Taking out the trash: Jefferson County's worst spots for litter and dumping
JEFFERSON COUNTY, AL (WBRC) - It's a filthy problem that stinks for the folks trying to fix it, but litterbugs in Jefferson County should be on alert.
"They can run but they can't hide," said Jefferson County's lone trash investigator, John Dipiazza.
Dipiazza's official title is Senior Sanitation and Ordinance Inspector, but make no mistake, he's digging through trash on a daily basis, looking for evidence to identify the people responsible for dumping the litter. If he's able to catch them, they could face a Class C misdemeanor with up to $750 in fees and court costs. He's worked over 1200 cases of illegal dumping in Jefferson County in the last 15 years.
"I don't have much mercy," said Dipiazza. "If they're decent about it, I'll try to go easy with them in court."
With Dipiazza's help, WBRC went to a dozen known dumping sites around Jefferson County. We've also received dozens of viewer tips and pictures since we published our initial investigation. If you have a tip about illegal dumping or littering, email me at firstname.lastname@example.org or you can visit my Facebook page and join the conversation about this issue.
At the dumps sites, we saw anything and everything piled up; mattresses and furniture, toilets and TV's, piles and piles of junk and debris sitting near parks, schools and neighborhoods. Sadly we even came upon two dead dogs dumped along the side of busy roads. Also, a viewer sent us a picture of a dead dog in a crate dumped on a road between Bessemer and Lipscomb.
Litter and dumping is happening in every part of the county, although Dipiazza said dumpers prefer more secluded spots, so it's worse in rural areas. We saw litter scattered down miles of tree-lined roads right next to waterways, but the worst spots featured makeshift dumps that appear as if entire dumpsters exploded.
Litter not only clutters up the landscape, but also poisons our streams and rivers.
"Every time you have a rain, it washes through just like a teabag and it pours into the environment," said Dipiazza.
Jefferson County is targeting some spots with hidden cameras, but officials would not tell us how many have been placed or where they are. We do know several people have been caught on camera in the act and at least one person was prosecuted after the camera snapped a view of their license plate.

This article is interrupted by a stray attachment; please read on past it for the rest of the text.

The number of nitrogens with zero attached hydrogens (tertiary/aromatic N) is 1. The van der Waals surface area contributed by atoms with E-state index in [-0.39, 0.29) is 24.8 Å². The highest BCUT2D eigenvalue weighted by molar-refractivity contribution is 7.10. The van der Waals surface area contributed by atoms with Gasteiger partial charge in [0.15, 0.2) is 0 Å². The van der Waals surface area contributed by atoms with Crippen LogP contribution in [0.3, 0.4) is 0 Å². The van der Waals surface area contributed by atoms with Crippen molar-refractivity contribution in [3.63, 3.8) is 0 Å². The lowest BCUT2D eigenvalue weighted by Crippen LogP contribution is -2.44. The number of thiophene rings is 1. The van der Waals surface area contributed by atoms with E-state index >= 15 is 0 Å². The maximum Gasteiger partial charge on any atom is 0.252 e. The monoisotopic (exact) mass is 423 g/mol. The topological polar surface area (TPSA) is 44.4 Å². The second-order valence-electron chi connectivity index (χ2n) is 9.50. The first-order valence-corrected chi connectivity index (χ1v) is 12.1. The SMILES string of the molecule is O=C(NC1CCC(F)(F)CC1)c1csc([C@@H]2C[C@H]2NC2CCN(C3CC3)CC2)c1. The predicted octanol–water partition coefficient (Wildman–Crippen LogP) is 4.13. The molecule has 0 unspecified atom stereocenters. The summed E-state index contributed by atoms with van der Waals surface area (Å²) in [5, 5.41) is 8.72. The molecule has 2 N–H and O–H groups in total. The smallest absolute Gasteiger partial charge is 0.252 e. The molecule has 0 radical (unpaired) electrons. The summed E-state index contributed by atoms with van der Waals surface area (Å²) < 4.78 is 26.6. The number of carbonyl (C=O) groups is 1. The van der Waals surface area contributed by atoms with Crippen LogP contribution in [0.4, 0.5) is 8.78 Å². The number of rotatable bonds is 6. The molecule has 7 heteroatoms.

Most of the prosecutions result from Dipiazza digging up evidence that identifies the dumper. That can include bills, pharmacy receipts and other discarded mail. Those items tend to accumulate at specific dump sites, while scattered litter down roadways consists mostly of fast food wrappers, bags and cups. WBRC checked out Carson Road in Fultondale after a viewer tip identifying it as one of the worst spots for scattered litter. Watch here:
WBRC also found communities that are sick of the litter and have been mobilizing more clean up efforts in the last few years. Gwen Johnson has lived in Docena her entire life and said her community needs more civic pride. We saw litter along the neighborhood streets in Docena, and several dump sites surrounding the community.
"It makes me feel real bad and sad because this was a beautiful community," Johnson said about her hometown, an unincorporated part of Jefferson County situated about eight miles northwest of downtown Birmingham.
Jefferson County does not offer free trash pickup for residents of unincorporated areas, and Johnson said she believes that may be why some people are dumping. She said she pays a private contractor for weekly trash services that's offered to Docena residents for $15 a month, but not everyone can pay that amount. We asked Jefferson County Manager Tony Petelos if there is any assistance available for residents who cannot pay for trash service.
"In the county, there's just not enough resources to do that," said Petelos.
"People have to take responsibility," he continued. "They have to take responsibility if they want to live in a clean community. There's a fee involved in having a clean community. Anything that's worth having, is going to cost money," he said.
Dipiazza estimated free trash service could cure 90% of the county's dumping and litter, but even with the service, he believes some people would still dump their trash.
"Some of it is culture," said Dipiazza. "They grew up throwing hamburger bags out of the window and cigarettes and they had no one to guide them in the right way," he said about people who litter and dump trash.
Between October 2015 and September 2016, Jefferson County held 45 roadside cleanups with volunteers picking up over 70 tons of litter along roadways and out of ditches. In addition, the county's eight employees assigned to pick up litter bagged up 1,160 tons of trash during the same time period.
If you suspect illegal dumping or littering, call Jefferson County's 24-hour hotline at (205) 582-6555.
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